The end result is 300bhp, 205lb ft of torque and an 8000rpm red line. Those figures are 65bhp and 28lb ft up on the identical capacity engine in a Sport Evo. Redux has retained the dog-leg Getrag five-speed gearbox but with close-ratio gears, a lightweight flywheel and a single-plate clutch leading to a Gripper limited-slip diff. There is also an interesting addition to the top of the gearlever in the dimpled sphere of a BMW Motorsport gearknob. It’s nicely tactile to use, with a rubbery texture, but you will spend a lot of time telling people that you haven’t pinched it from a Golf GTI.
Talking of tactile, the rest of the interior looks fairly normal, but there are plenty of previously plastic parts that have been machined from billet aluminium. On a cold day it is fairly obvious which parts as soon as you touch them. There is also a nice little MoTec LCD display in the headlining where the original had a check control panel.
Twist the key and the engine comes to life with a metallic motorsport rattle. Across and back for first but with a noticeably tighter action than in a standard car. The new clutch and flywheel mean a little attention is required in order to pull away smoothly but you don’t give them a second thought once you’re rolling, you just revel in the glorious sound from the S14 engine. It has an almost feral growl low down that builds to a rasping top end as you pile on the revs. At times the induction noise feels like it is speaking the same slightly gargled dialect as a McLaren F1, which is perhaps not surprising when you consider they share a parent in Paul Rosche.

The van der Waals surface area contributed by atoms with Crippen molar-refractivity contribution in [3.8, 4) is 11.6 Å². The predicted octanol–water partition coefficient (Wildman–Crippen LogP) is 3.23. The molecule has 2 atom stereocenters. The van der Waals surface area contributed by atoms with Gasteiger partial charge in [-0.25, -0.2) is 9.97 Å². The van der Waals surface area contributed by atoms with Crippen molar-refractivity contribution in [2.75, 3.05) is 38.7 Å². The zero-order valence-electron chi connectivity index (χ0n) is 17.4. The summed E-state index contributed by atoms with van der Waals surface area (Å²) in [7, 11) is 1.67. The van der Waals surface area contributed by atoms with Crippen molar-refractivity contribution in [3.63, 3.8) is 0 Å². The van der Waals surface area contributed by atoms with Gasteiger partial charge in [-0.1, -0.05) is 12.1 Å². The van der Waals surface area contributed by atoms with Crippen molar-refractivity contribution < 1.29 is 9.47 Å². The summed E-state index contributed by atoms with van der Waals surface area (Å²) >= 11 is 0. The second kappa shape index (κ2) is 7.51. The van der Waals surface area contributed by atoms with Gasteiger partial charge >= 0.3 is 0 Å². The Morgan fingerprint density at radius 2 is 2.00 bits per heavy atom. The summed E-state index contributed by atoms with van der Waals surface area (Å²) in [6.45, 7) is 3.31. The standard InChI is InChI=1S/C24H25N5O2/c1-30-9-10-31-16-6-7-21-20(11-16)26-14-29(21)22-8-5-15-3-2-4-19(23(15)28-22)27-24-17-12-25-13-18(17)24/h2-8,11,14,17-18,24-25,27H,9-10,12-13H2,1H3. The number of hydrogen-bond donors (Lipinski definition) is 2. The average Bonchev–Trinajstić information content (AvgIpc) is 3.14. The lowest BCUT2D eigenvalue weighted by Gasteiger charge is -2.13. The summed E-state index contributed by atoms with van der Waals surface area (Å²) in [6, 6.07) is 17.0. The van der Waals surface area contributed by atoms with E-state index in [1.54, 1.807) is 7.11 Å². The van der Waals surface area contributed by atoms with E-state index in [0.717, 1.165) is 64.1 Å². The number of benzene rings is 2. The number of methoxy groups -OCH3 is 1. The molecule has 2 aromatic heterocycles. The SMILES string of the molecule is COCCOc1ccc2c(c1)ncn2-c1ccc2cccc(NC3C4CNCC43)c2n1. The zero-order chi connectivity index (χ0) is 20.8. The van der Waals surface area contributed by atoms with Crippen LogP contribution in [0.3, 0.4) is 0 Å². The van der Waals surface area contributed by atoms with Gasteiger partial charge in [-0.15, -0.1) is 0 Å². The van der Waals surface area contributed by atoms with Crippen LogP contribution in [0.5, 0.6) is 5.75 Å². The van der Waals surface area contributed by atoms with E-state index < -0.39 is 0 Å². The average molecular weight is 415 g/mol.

What’s lovely is that much as the exterior has stayed very faithful to its foundations, so the messages coming back through the steering and seat are familiar. There are new aluminium hub carriers, cross members, anti-roll bars, bump steer and roll centre spacers, rear trailing arms and bushes, yet as soon as you turn into the first corner you recognise the slight slowness of the initial response to the three-spoke wheel. This car has also been set up so that the springs and Bilstein Group A dampers have a road-friendly softness and that means there’s still a nice bit of roll. For all its modernisation it still feels like a classic, just as a restomod should.
The Michelin Pilot Sport 4 tyres provide an appropriate amount of grip too, especially given that the temperature of the tarmac today would have the balls of a brass monkey trembling. Incidentally, we’re not driving the car on road because it is due to be registered in another country upon delivery to its eventual owner. Driving it at Bedford also means we get to explore all of the handling…
Later M3s from the E46 onwards will oversteer for Bavaria, happily sitting into big angles and easily maintaining them until the canvas is revealed on the rear tyres. This one certainly has the power to indulge in such angled antics but it’s not where it’s happiest.